3. Patriots Go Hurry-Up Early in Practice

As mentioned above, the Patriots offense started practice with a full-field hurry-up drill that simulated an end of half or end of game scenario. Although they were going against air, the personnel group with Brady was notable. Brady worked with Julian Edelman, Phillip Dorsett, Maurice Harris, Matt LaCosse at tight end and James White at running back. It would not be surprising to see that group plus N’Keal Harry as Brady’s main targets in Week 1.

4. Patriots Rookies Going Through Some Growing Pains

Belichick called this a teaching camp, and the Pats rookie class has had its fair share of teachable moments so far. Top pick N’Keal Harry took some hard coaching, especially yesterday, for his route running; there were a few instances where Harry ran the wrong route or didn’t run the pattern correctly, so he was called back to do it again. Rookie running back Damien Harris has been heavily involved in practice with Sony Michel absent, but he’s still getting a feel for the scheme and was called back today for running off the wrong shoulder of one of his lineman. Lastly, fourth-round pick Jarrett Stidham ran a lap for fumbling a snap and admitted after practice that the Patriots offense is very different from the spread system he ran at Auburn. Some will take these points as bad news, but this is what minicamp practices are all about, especially for rookies.

5. Patriots Secondary Depth on Full Display

During 11-on-11’s, the Patriots defense forced three consecutive incompletions that highlighted the insane depth that the team has in the secondary. There was nobody open on all three plays, one of which was quarterbacked by Brady, and three different players got their hands on passes: Stephon Gilmore, Duke Dawson and Duron Harmon.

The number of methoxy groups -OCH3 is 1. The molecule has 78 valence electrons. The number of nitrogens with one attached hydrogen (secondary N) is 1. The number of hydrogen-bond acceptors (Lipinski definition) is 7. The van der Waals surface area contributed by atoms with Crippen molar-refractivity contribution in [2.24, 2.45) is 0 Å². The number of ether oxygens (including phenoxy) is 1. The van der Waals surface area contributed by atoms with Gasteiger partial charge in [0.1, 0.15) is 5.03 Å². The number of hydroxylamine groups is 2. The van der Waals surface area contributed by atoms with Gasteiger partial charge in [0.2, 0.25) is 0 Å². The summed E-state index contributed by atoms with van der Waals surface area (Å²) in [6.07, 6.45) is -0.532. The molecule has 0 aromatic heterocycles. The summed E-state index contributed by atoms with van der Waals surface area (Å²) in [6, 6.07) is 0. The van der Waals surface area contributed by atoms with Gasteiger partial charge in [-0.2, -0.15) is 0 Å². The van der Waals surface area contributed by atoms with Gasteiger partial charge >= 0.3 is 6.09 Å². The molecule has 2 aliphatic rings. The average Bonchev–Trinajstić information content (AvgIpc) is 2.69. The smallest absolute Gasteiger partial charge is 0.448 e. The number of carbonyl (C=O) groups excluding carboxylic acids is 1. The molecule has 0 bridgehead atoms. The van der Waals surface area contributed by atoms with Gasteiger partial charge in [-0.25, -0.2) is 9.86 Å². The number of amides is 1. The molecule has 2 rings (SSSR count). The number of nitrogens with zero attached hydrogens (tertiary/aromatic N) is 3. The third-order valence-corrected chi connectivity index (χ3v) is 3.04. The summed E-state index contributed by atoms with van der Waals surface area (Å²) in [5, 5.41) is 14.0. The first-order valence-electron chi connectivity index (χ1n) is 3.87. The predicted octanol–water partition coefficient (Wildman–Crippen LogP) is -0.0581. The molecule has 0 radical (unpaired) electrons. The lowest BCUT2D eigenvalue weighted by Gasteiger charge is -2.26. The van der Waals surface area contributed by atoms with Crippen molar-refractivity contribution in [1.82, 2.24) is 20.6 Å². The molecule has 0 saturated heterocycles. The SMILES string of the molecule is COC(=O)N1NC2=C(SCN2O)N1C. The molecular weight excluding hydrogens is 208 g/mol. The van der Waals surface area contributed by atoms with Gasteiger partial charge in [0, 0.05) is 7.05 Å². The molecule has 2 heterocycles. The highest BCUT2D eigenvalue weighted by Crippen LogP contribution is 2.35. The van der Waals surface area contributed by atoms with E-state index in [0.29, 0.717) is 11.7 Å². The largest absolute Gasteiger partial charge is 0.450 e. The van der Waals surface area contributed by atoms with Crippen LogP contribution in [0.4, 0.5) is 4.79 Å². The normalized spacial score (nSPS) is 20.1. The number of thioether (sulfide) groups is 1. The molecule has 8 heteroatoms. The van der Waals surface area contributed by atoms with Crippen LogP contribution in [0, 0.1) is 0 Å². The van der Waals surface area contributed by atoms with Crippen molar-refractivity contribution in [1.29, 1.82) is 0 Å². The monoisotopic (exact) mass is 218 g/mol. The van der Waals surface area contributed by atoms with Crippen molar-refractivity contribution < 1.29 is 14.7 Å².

The Patriots had two waves of defensive backs in what’s now their base nickel package: the first wave consisted of Stephon Gilmore, Jason McCourty, Jon Jones, Devin McCourty and Duron Harmon. The second wave had JC Jackson, Joejuan Williams, Duke Dawson, Obi Melifonwu and Terrance Brooks. There are a few players in that second group that would start on some other teams, and Patrick Chung isn’t even out there yet.

6. Punter Battle: Jake Bailey vs. Ryan Allen

The punter battle between incumbent Ryan Allen and rookie Jake Bailey continues to be one of the best competitions of the summer. Belichick told me after practice that situational punting is where the evaluation process starts for the team, noting that punting is a lot like golf in how sometimes you need the driver and other times you need a sand wedge. From this viewpoint, it’s clear that Bailey has a better leg than Allen, but Allen is more consistent. Bailey tends to have a shank or two a practice whereas, with Allen, you pretty much know what you’re going to get every time.

7. Play of the Day: Maurice Harris’s Acrobatic Grab

Free-agent addition Maurice Harris continues to impress this spring, and his play has seen him climb the depth chart. Rookie N’Keal Harry had a great toe-tapping catch in the back of the end zone late in practice, but I’ll give the nod to Harris who caught a ball over Jon Jones coming across the field. Harris has terrific hands, body control and versatility. He has moved around the formation mainly holding down a flanker role where he is off the line of scrimmage so he can come in motion. It’s early, but Harris’ role looks similar to Cordaralle Patterson’s last season. However, Harris is more natural as a receiver but Patterson was a more explosive athlete.